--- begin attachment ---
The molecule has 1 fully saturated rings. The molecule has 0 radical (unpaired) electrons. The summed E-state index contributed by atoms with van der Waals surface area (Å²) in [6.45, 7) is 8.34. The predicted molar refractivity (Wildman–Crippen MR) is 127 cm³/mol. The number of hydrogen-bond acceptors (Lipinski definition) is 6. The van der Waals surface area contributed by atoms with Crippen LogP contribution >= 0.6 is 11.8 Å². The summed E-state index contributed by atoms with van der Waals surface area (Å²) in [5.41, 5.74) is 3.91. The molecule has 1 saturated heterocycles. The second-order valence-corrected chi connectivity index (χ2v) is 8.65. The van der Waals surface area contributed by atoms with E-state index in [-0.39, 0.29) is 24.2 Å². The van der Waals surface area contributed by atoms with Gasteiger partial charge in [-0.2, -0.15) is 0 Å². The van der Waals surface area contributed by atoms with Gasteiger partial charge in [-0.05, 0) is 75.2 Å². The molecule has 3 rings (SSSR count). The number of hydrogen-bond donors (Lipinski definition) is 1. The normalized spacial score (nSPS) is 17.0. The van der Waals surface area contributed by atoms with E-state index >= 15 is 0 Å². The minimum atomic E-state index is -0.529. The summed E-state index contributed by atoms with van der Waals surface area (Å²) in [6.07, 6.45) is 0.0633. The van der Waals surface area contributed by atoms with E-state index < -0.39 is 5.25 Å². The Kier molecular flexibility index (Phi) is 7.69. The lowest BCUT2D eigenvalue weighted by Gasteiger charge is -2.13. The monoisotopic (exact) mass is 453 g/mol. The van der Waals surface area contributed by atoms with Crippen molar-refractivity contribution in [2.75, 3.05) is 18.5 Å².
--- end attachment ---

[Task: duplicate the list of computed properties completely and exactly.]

The molecule has 1 fully saturated rings. The molecule has 0 radical (unpaired) electrons. The summed E-state index contributed by atoms with van der Waals surface area (Å²) in [6.45, 7) is 8.34. The predicted molar refractivity (Wildman–Crippen MR) is 127 cm³/mol. The number of hydrogen-bond acceptors (Lipinski definition) is 6. The van der Waals surface area contributed by atoms with Crippen LogP contribution >= 0.6 is 11.8 Å². The summed E-state index contributed by atoms with van der Waals surface area (Å²) in [5.41, 5.74) is 3.91. The molecule has 1 saturated heterocycles. The second-order valence-corrected chi connectivity index (χ2v) is 8.65. The van der Waals surface area contributed by atoms with E-state index in [-0.39, 0.29) is 24.2 Å². The van der Waals surface area contributed by atoms with Gasteiger partial charge in [-0.2, -0.15) is 0 Å². The van der Waals surface area contributed by atoms with Gasteiger partial charge in [-0.05, 0) is 75.2 Å². The molecule has 3 rings (SSSR count). The number of hydrogen-bond donors (Lipinski definition) is 1. The normalized spacial score (nSPS) is 17.0. The van der Waals surface area contributed by atoms with E-state index >= 15 is 0 Å². The minimum atomic E-state index is -0.529. The summed E-state index contributed by atoms with van der Waals surface area (Å²) in [6.07, 6.45) is 0.0633. The van der Waals surface area contributed by atoms with E-state index < -0.39 is 5.25 Å². The Kier molecular flexibility index (Phi) is 7.69. The lowest BCUT2D eigenvalue weighted by Gasteiger charge is -2.13. The monoisotopic (exact) mass is 453 g/mol. The van der Waals surface area contributed by atoms with Crippen molar-refractivity contribution in [2.75, 3.05) is 18.5 Å².